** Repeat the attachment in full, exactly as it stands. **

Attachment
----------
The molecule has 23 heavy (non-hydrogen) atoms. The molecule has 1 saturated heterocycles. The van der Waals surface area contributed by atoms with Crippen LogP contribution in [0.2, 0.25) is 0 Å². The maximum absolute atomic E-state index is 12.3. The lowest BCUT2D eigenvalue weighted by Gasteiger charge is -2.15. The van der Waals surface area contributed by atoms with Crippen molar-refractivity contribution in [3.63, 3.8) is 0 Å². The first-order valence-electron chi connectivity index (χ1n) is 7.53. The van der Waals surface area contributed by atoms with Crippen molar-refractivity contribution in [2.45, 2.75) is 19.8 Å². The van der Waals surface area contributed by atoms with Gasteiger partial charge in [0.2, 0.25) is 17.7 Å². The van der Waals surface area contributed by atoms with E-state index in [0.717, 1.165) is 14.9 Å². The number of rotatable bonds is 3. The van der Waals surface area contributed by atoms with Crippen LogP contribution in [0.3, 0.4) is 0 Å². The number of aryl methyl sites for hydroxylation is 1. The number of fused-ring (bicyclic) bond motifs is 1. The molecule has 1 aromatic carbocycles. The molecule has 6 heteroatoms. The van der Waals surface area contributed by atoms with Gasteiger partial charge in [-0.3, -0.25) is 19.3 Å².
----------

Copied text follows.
The molecule has 23 heavy (non-hydrogen) atoms. The molecule has 1 saturated heterocycles. The van der Waals surface area contributed by atoms with Crippen LogP contribution in [0.2, 0.25) is 0 Å². The maximum absolute atomic E-state index is 12.3. The lowest BCUT2D eigenvalue weighted by Gasteiger charge is -2.15. The van der Waals surface area contributed by atoms with Crippen molar-refractivity contribution in [3.63, 3.8) is 0 Å². The first-order valence-electron chi connectivity index (χ1n) is 7.53. The van der Waals surface area contributed by atoms with Crippen molar-refractivity contribution in [2.45, 2.75) is 19.8 Å². The van der Waals surface area contributed by atoms with Gasteiger partial charge in [0.2, 0.25) is 17.7 Å². The van der Waals surface area contributed by atoms with E-state index in [0.717, 1.165) is 14.9 Å². The number of rotatable bonds is 3. The van der Waals surface area contributed by atoms with Crippen LogP contribution in [0.3, 0.4) is 0 Å². The number of aryl methyl sites for hydroxylation is 1. The number of fused-ring (bicyclic) bond motifs is 1. The molecule has 1 aromatic carbocycles. The molecule has 6 heteroatoms. The van der Waals surface area contributed by atoms with Gasteiger partial charge in [-0.3, -0.25) is 19.3 Å².